Just over a week later Leo Whitby was on his way to England via hospital ship to the Military Hospital at Devonport. Leo continued his convalescence in England for almost 6 months, and during this time he was fitted with an artificial arm:

I will have to go to another hospital near London where [they] fit you with a wooden arm.

and learnt to write with his left hand:

It may interest you to know that within two or three days of his being landed in England I received a letter from him written with his left hand; this alone shows the type of man he is: many men would have been too much upset to so early think of or strive to write letters under his disabilities.

—Letter to Eliza Robinson from John Price, 27 November 1917

Leo Whitby's letters to his family during this time were uncomplaining:

If only I were home with you in dear old Aus I would be well in no time but I am well on the mend now & you need not worry about me.

and he was typically more concerned about the health of those around him:

It is very sad here to see young fellows well in health and mind who will have some affliction till the end of their days and I think blindness the worst of them. There are so many that are mentally affected. I think more than ever how lucky I am to be alive and altho' I will feel the loss of an arm I am not crippled.

In April 1918, Leo Whitby was given permission to return to Australia for discharge at his own expense. He made his return trip via America where he visited his brother and undertook a number of speaking engagements about the Commonwealth. He sailed for home on the S.S. Moeraki arriving in Sydney on 11 April 1919.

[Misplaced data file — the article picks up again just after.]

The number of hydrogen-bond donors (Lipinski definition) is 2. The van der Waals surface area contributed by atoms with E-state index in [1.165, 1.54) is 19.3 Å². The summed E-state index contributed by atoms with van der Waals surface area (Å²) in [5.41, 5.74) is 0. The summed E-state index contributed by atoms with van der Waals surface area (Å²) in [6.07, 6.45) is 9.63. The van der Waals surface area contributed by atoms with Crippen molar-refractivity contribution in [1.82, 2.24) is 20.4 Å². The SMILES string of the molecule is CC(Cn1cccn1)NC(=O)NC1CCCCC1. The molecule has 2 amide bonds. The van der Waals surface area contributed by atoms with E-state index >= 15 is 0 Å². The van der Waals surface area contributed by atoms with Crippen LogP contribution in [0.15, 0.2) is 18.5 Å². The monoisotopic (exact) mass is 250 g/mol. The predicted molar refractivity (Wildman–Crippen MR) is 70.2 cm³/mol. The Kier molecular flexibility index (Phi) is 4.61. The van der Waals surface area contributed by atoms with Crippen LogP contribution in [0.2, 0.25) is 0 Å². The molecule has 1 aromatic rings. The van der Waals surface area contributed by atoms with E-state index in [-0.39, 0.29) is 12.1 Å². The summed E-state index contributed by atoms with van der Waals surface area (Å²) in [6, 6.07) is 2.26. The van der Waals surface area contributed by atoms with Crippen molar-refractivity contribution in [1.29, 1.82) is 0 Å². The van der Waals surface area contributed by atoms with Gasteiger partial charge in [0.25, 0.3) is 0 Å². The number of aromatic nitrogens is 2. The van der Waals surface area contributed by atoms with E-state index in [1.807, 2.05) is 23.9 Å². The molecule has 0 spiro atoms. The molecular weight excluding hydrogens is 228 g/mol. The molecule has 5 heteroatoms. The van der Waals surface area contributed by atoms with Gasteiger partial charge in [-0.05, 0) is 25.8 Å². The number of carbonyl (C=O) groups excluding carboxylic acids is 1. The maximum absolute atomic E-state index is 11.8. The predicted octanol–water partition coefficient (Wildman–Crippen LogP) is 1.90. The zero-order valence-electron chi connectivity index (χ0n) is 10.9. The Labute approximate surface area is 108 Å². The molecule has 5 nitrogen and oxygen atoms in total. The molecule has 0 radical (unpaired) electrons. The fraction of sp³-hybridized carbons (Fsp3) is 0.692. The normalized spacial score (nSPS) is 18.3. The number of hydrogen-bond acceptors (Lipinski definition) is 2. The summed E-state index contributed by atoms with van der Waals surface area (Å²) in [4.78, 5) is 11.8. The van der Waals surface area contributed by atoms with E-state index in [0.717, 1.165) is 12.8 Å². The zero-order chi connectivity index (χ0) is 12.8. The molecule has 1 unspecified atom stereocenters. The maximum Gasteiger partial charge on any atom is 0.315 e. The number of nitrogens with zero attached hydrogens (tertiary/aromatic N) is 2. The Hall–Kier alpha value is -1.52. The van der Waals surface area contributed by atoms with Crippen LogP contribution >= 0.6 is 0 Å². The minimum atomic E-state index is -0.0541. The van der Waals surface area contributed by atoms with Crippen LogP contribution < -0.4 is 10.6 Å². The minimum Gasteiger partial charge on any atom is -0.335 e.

Return to Double Bay

Leo Whitby returned to his home at 72 Cross Street and was immediately re-elected as an alderman of Woollahra Council when in April 1919, to make way for Leo's return, Alderman Reginald Harris resigned his seat. Leo resumed his legal practice and in 1920 he married Werna Mitchell.

At the unveiling of the WWI gun memorial in 1921 at the former Woollahra Council Chambers in Ocean Street, Leo Whitby, in a statement that echoed his own abhorrence of war, trusted that:

The gun would not encourage a military spirit so much as it would create a horror of war.

Sydney Morning Herald, 30 May 1921, p.10

Leo Whitby Robinson served as an alderman on Woollahra Council until 1941 and remained in Double Bay, moving to 33 William Street in later life, until his death in 1963.

Sources

This story of Leo Whitby Robinson has been compiled using resources from the Woollahra Local History collection including the Robinson papers and Woollahra Council archives, the records of the Australian War Memorial and the National Archives of Australia (WWI service records), and Trove newspapers online.

Notes

  • The two men with Leo Whitby Robinson who were killed in action on 14 October 1917 were Alfred Cecil Dingle and John Drew.
  • Leo Whitby's sister, Grace Boelke, was one of the first women in Australia to train as a doctor.